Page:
Are your dog action strange? For many dog owners, the best part of the day is when they come home and hear knocks with their paws on the floor. They believe that their pets are just as delighted as they are. But what do dogs really think when you open the door and when they see you? To find out, read the behavior of Julie Hecht, a professor at Duke University, described in the book Dog Genius.
1. Why is my dog excited when I say the word “walk”?
Dogs, as well as dolphins, monkeys, and parrots, can learn a variety of vocal commands or words. A dog from a border collie breed called Chaser can learn more than 1,000 words! Researchers say that Chaser uses a process of rapid mapping or locking, which is very similar to how children learn language skills.
This means guessing the meaning of the words based on the objects used in the connection with that word. So, if you keep saying “walk” and then taking the leash and taking the dog for a walk, he could associate the word “walk” with something that has to do with going for a walk.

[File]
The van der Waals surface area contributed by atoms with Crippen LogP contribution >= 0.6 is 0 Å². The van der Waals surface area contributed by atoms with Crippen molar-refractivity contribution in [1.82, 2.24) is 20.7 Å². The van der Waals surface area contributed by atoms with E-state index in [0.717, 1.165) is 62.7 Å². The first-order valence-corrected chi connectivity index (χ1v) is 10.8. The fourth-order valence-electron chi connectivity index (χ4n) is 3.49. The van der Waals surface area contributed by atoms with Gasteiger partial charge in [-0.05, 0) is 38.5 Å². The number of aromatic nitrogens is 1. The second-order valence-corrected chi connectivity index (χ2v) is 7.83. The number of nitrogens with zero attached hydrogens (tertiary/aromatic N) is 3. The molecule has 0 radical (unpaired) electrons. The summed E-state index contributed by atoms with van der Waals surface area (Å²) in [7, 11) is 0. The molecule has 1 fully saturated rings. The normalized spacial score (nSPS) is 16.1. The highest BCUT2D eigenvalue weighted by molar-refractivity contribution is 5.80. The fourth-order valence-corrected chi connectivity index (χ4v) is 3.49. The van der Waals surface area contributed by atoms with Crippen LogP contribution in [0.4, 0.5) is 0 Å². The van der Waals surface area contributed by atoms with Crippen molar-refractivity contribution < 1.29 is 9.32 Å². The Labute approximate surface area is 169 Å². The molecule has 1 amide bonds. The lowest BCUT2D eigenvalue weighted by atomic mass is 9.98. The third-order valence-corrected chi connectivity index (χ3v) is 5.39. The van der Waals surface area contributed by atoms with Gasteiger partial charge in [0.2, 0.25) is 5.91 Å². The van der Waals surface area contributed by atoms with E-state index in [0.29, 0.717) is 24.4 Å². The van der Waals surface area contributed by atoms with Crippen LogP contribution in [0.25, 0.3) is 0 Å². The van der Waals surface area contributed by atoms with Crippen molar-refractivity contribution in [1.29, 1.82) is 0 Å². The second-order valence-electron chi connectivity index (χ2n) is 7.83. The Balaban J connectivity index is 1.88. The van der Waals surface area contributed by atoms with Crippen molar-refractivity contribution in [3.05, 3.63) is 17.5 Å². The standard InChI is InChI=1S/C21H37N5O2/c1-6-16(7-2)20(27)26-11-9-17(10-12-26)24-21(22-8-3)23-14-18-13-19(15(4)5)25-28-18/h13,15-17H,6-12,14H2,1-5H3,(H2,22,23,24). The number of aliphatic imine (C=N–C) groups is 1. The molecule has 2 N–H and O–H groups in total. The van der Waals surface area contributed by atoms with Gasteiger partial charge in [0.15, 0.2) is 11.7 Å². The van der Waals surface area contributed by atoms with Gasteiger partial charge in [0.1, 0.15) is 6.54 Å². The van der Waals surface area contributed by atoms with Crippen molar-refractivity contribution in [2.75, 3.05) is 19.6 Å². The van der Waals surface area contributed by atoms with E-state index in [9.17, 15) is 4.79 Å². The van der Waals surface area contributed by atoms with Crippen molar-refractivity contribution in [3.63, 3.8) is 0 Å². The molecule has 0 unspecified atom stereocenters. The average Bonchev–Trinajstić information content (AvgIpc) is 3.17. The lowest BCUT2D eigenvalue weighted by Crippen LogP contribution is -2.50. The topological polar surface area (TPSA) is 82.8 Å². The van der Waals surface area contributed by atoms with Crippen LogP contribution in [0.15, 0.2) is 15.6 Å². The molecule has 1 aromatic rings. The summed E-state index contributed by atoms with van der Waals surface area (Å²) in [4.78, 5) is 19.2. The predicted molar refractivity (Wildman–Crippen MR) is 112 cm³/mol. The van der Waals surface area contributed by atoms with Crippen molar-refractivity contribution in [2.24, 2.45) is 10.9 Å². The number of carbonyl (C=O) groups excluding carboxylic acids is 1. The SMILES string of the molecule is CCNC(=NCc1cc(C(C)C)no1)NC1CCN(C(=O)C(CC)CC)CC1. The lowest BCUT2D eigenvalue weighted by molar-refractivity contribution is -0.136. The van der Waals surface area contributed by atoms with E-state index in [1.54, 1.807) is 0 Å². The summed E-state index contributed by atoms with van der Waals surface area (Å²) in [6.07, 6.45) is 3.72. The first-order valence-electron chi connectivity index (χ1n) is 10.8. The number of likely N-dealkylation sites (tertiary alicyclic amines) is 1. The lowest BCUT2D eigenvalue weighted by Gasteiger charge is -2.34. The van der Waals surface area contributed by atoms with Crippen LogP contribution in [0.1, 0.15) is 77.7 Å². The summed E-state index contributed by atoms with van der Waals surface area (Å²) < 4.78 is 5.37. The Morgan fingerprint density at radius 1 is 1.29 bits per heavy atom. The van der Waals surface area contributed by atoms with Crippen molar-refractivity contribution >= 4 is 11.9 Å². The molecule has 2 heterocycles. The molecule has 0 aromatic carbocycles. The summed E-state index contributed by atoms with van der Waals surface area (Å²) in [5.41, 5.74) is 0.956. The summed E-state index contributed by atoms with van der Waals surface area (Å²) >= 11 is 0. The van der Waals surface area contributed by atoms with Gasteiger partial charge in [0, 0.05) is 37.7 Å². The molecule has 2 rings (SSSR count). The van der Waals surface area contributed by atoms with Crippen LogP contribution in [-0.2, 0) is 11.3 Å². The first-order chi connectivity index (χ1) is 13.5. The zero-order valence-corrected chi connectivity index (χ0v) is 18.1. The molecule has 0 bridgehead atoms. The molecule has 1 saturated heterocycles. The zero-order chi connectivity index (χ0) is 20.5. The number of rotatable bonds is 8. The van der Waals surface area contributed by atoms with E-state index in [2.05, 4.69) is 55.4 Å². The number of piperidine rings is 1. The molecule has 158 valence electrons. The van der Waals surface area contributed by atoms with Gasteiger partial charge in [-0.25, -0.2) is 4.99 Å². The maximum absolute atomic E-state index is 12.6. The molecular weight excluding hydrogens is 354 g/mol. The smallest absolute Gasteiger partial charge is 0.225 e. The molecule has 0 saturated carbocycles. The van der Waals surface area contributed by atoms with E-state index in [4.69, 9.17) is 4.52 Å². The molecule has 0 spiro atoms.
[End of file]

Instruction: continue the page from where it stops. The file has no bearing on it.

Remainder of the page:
2. Why does my dog yawn at the same time as I yawn?
Just like humans, yawning is “contagious” to dogs. More importantly, when yawning “passes” to your dog, it means that he sympathizes with you.
3. Why do dogs turn to the opposite side of us when we try to hug them?
A psychologist who monitored the dogs’ behavior revealed a disturbing trend based on 250 photos of people hugging dogs – the dogs were not happy. If the dog pulls out of your arms, try to pity it on the head or wrap it around your stomach, advises Hecht.
4. Why does my dog always smell my friends?
Like other animals, dogs receive a lot of information about their environment based on what they smell. In addition, some studies show that dogs really enjoy smelling the people they know, as well as their owners. A recent study found that dogs’ brains interpret the presence of a familiar person’s scent as a reward.
5. Why do dogs hide behind people’s feet?
If your dog suddenly hides behind you and peeks behind your feet just to check what’s going on, chances are he’s scared. Unlike cats or horses, dogs that are scared or worried will seek help and comfort from their owners, just as slightly older babies run away from their parents, says Theresa Fisher.
6. Why do dogs want snow?
Do you remember when you were little and couldn’t wait to jump into a bunch of fresh snow that had just fallen? Well, when it comes to that powdery white substance, “dogs could be very similar to us,” Hecht writes.